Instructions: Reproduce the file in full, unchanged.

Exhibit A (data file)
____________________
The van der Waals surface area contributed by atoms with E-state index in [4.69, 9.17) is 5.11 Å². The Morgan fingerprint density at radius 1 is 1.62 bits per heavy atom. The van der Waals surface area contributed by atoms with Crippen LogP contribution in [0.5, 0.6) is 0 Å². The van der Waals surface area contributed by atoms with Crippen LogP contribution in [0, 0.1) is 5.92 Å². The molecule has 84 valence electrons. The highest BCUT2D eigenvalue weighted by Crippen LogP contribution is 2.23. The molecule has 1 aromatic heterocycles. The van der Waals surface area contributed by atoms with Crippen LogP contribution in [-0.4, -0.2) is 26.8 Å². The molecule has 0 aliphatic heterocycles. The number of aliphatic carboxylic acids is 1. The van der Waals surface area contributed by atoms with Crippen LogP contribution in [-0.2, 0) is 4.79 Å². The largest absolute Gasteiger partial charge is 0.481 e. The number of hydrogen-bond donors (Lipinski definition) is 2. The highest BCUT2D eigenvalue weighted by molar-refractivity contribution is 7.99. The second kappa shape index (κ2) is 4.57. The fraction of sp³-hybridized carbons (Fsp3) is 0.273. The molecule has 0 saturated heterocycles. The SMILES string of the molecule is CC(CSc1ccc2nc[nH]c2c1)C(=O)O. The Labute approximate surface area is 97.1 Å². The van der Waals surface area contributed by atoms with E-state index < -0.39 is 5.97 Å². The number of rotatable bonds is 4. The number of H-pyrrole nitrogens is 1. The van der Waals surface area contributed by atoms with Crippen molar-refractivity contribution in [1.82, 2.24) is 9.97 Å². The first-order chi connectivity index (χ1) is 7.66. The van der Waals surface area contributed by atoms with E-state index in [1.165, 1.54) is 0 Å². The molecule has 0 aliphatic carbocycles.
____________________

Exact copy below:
The van der Waals surface area contributed by atoms with E-state index in [4.69, 9.17) is 5.11 Å². The Morgan fingerprint density at radius 1 is 1.62 bits per heavy atom. The van der Waals surface area contributed by atoms with Crippen LogP contribution in [0.5, 0.6) is 0 Å². The van der Waals surface area contributed by atoms with Crippen LogP contribution in [0, 0.1) is 5.92 Å². The molecule has 84 valence electrons. The highest BCUT2D eigenvalue weighted by Crippen LogP contribution is 2.23. The molecule has 1 aromatic heterocycles. The van der Waals surface area contributed by atoms with Crippen LogP contribution in [-0.4, -0.2) is 26.8 Å². The molecule has 0 aliphatic heterocycles. The number of aliphatic carboxylic acids is 1. The van der Waals surface area contributed by atoms with Crippen LogP contribution in [-0.2, 0) is 4.79 Å². The largest absolute Gasteiger partial charge is 0.481 e. The number of hydrogen-bond donors (Lipinski definition) is 2. The highest BCUT2D eigenvalue weighted by molar-refractivity contribution is 7.99. The second kappa shape index (κ2) is 4.57. The fraction of sp³-hybridized carbons (Fsp3) is 0.273. The molecule has 0 saturated heterocycles. The SMILES string of the molecule is CC(CSc1ccc2nc[nH]c2c1)C(=O)O. The Labute approximate surface area is 97.1 Å². The van der Waals surface area contributed by atoms with E-state index < -0.39 is 5.97 Å². The number of rotatable bonds is 4. The number of H-pyrrole nitrogens is 1. The van der Waals surface area contributed by atoms with Crippen molar-refractivity contribution in [1.82, 2.24) is 9.97 Å². The first-order chi connectivity index (χ1) is 7.66. The van der Waals surface area contributed by atoms with E-state index in [1.165, 1.54) is 0 Å². The molecule has 0 aliphatic carbocycles.